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Login-Block (DoS and Dict-Attack Protection) in Cisco IOS

Written by Stefan on . Modified on . Posted in Blog. Tags: #cisco  #network  #security 

1. Introduction

Cisco offers a method to protect against DoS (Denial-of-Service) and Dictionary attacks for IOS devices. This feature is described in detail at Chapter: Cisco IOS Login Enhancements-Login Block. If a DoS or Dictionary attack happens, the switch or router is creating an Access Control List called sl_def_acl which blocks during the defined time period the protocols TELNET, HTTP and SSH.

2. Check Login-Block configuration

By default Login-Block is disabled and can be verified with the command show login.


    #show login
       No login delay has been applied.
       No Quiet-Mode access list has been configured.

       Router NOT enabled to watch for login Attacks

To test the behavior of the disabled Login-Block, I’m going to attack the switch with a password cracking tool called Hydra. In this case I’m using a simple wordlist with default passwords for a couple of routers. This wordlist contains 51 passwords and therefore Hydra runs all 51 login attacks.

Hydra Attack when Login-Block is disabled

The logging output of the switch shows therefore all connection attempts by SSH and the failed user and password logins.

Output of Hydra Attack when Login-Block is disabled

3. Configure Access Control List with Management IP

Because the Login-Block Access Control List sl_def_acl is dropping during the attack all connection attempts and therefore no administrative access is possible. To avoid this problem, an Access Control List with Management IP addresses must be applied. This Access Control List might look like this and is applied to login quiet-mode:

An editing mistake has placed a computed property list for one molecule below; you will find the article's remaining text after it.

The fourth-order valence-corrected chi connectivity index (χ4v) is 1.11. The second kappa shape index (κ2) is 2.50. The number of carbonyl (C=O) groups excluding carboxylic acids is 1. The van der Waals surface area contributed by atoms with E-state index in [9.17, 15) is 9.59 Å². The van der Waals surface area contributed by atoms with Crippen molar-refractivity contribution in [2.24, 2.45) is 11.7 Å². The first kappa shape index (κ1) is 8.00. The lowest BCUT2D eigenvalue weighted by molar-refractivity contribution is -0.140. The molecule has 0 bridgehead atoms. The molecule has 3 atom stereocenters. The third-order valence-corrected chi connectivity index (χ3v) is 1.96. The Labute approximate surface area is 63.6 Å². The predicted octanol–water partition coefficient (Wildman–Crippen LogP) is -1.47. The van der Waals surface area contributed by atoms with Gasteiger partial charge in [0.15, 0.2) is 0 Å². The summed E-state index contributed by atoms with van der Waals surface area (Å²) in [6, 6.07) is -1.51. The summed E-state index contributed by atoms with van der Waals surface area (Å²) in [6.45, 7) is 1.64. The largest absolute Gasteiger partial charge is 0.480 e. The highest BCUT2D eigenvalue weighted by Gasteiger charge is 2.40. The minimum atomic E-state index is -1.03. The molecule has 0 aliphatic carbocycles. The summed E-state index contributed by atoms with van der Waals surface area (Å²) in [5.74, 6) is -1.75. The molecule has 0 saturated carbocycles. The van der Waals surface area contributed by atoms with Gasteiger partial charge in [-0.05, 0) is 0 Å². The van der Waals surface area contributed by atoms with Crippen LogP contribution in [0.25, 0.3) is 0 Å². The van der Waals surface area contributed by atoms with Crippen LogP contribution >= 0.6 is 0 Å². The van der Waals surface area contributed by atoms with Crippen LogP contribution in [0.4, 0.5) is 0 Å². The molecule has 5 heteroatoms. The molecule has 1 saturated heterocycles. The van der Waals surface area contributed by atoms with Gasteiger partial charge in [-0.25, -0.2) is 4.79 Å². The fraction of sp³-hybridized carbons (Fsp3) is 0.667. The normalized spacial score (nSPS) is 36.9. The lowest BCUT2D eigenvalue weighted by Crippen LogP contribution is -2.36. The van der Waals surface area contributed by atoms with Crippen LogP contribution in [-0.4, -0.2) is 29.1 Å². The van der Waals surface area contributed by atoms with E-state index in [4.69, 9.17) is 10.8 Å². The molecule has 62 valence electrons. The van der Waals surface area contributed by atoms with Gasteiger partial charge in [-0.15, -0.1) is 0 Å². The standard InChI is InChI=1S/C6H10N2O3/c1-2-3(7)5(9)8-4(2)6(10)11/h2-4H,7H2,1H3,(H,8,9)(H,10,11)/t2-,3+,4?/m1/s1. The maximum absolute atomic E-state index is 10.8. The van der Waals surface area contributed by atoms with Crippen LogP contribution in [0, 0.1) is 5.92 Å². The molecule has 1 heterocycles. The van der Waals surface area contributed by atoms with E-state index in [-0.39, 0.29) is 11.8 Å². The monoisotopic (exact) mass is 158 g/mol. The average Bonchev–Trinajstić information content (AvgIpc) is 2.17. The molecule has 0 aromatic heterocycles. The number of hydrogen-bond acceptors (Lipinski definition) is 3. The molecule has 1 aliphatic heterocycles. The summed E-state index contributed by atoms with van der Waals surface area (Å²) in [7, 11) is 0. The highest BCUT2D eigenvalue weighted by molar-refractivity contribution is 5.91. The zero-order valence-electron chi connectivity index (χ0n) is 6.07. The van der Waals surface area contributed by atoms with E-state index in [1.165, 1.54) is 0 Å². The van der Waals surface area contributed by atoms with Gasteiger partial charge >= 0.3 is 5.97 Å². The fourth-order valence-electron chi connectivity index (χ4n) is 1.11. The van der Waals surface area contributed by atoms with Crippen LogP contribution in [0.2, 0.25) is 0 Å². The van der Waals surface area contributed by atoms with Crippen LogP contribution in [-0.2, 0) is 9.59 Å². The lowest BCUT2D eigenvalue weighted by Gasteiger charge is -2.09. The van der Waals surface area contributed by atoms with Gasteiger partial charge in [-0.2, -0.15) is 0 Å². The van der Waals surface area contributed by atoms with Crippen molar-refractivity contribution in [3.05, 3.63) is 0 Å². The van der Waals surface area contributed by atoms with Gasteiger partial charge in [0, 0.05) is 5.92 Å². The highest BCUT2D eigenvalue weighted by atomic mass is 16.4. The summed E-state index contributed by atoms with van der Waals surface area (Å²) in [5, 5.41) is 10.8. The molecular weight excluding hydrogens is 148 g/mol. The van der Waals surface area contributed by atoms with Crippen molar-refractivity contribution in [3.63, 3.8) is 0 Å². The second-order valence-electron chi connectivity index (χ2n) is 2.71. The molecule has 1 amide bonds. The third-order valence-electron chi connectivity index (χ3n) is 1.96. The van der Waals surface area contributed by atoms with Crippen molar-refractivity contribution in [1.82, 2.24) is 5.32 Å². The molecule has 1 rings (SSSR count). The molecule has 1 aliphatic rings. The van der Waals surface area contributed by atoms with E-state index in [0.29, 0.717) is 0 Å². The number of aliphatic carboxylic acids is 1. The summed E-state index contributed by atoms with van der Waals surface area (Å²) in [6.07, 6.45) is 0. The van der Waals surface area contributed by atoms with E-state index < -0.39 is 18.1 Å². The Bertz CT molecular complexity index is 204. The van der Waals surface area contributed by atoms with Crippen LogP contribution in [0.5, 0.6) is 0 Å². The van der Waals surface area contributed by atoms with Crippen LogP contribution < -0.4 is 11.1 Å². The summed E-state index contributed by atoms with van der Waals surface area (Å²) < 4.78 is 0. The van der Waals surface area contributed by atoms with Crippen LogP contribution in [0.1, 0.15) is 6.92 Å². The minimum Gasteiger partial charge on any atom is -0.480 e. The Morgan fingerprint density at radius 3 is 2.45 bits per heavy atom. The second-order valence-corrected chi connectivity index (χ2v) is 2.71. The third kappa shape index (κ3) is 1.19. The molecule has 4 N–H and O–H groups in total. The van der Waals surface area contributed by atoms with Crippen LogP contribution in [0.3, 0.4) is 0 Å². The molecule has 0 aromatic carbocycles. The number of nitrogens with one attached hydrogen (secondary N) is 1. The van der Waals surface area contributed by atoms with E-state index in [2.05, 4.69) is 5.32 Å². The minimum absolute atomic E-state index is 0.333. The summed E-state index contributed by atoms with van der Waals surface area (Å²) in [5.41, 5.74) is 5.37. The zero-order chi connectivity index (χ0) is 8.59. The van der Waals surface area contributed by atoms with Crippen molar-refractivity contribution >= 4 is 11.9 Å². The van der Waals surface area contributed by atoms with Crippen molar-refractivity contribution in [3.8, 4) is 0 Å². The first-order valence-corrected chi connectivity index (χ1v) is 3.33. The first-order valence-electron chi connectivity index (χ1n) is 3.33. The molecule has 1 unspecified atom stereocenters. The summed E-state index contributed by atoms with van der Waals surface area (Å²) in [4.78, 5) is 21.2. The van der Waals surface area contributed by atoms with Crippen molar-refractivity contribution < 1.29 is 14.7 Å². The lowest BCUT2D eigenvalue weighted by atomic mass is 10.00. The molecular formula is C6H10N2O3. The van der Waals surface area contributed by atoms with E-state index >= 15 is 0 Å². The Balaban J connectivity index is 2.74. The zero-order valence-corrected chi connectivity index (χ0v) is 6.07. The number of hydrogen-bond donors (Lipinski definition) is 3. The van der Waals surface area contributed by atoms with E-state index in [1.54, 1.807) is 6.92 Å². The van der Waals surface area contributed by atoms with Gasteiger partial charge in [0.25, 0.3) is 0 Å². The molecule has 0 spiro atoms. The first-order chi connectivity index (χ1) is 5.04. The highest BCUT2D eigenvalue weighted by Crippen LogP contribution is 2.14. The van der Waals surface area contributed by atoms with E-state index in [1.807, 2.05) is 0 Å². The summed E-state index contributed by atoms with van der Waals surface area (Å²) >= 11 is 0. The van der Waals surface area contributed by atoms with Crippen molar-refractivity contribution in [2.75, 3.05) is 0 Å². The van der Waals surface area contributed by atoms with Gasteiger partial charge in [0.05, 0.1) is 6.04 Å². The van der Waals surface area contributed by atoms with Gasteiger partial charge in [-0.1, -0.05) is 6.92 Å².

#conf t
      ip access-list extended LOGIN_ACCESS
        permit ip host [IP_OF_MGMT_HOST] any
        permit ip host [IP_OF_MGMT_HOST] any
        permit ip host [IP_OF_MGMT_HOST] any
      !

4. Configure Login-Block

The following commands configure the Login-Block for 60 seconds, 5 attempts within 10 seconds. Failed and successful logins should be logged and the Access Control List for the Management IP addresses is applied:


    #conf t
      ! 60 seconds / 5 attempts / 10 seconds
      login block-for 60 attempts 5 within 10
      login delay 1
      login on-failure log
      login on-success log
      login quiet-mode access-class LOGIN_ACCESS

A show login command shows that Login-Block is now active.


    #show login
      A login delay of 1 seconds is applied.
      Quiet-Mode access list LOGIN_ACCESS is applied.
      All successful login is logged.
      All failed login is logged.

      Router enabled to watch for login Attacks.
      If more than 5 login failures occur in 10 seconds or less,
      logins will be disabled for 60 seconds.

      Router presently in Normal-Mode.
      Current Watch Window remaining time 4 seconds.
      Present login failure count 0.

5. Testing Login-Block

Again I’m using Hydra for a dictionary attack but this time the attack tool stops with an error:

Hydra Attack when Login-Block is enabled

The logging output of the switch shows now that Login-Block and the Quiet-Mode with the Access Control List with the Management IP is active. Also the failed login attempts stopped after 5 failures (5 attempts defined).

Output of Hydra Attack when Login-Block is enabled

During the attack, the command show login now shows that the device is in Quiet-Mode.


    #show login
      A login delay of 1 seconds is applied.
      Quiet-Mode access list LOGIN_ACCESS is applied.
      All successful login is logged.
      All failed login is logged.

      Router enabled to watch for login Attacks.
      If more than 5 login failures occur in 10 seconds or less,
      logins will be disabled for 60 seconds.

      Router presently in Quiet-Mode.
      Will remain in Quiet-Mode for 53 seconds.
      Restricted logins filtered by applied ACL LOGIN_ACCESS.

Conclusion: Quick and cheap solution to prevent DoS and Dictionary Attacks on Cisco switches and routers.